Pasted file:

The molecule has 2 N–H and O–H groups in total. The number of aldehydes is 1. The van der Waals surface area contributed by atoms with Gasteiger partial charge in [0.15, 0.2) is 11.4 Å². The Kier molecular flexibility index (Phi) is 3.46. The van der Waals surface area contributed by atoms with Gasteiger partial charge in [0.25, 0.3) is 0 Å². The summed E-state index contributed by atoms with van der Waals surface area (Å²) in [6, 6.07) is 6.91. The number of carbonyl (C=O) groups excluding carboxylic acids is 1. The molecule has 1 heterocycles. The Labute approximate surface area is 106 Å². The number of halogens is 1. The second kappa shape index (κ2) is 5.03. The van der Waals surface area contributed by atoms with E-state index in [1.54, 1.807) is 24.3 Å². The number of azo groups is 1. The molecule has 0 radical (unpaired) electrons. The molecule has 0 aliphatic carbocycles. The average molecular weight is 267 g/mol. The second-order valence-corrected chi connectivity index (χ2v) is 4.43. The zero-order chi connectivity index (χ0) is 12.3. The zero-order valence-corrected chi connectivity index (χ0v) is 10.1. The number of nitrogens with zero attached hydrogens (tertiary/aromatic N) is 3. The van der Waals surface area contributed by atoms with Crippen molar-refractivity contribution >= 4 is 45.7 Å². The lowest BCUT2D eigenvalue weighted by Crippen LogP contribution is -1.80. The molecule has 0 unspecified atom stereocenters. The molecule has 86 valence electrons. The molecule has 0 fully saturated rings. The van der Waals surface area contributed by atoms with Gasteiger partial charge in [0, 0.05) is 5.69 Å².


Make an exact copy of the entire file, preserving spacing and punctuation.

The molecule has 2 N–H and O–H groups in total. The number of aldehydes is 1. The van der Waals surface area contributed by atoms with Gasteiger partial charge in [0.15, 0.2) is 11.4 Å². The Kier molecular flexibility index (Phi) is 3.46. The van der Waals surface area contributed by atoms with Gasteiger partial charge in [0.25, 0.3) is 0 Å². The summed E-state index contributed by atoms with van der Waals surface area (Å²) in [6, 6.07) is 6.91. The number of carbonyl (C=O) groups excluding carboxylic acids is 1. The molecule has 1 heterocycles. The Labute approximate surface area is 106 Å². The number of halogens is 1. The second kappa shape index (κ2) is 5.03. The van der Waals surface area contributed by atoms with E-state index in [1.54, 1.807) is 24.3 Å². The number of azo groups is 1. The molecule has 0 radical (unpaired) electrons. The molecule has 0 aliphatic carbocycles. The average molecular weight is 267 g/mol. The second-order valence-corrected chi connectivity index (χ2v) is 4.43. The zero-order chi connectivity index (χ0) is 12.3. The zero-order valence-corrected chi connectivity index (χ0v) is 10.1. The number of nitrogens with zero attached hydrogens (tertiary/aromatic N) is 3. The van der Waals surface area contributed by atoms with Crippen molar-refractivity contribution >= 4 is 45.7 Å². The lowest BCUT2D eigenvalue weighted by Crippen LogP contribution is -1.80. The molecule has 0 unspecified atom stereocenters. The molecule has 86 valence electrons. The molecule has 0 fully saturated rings. The van der Waals surface area contributed by atoms with Gasteiger partial charge in [0, 0.05) is 5.69 Å².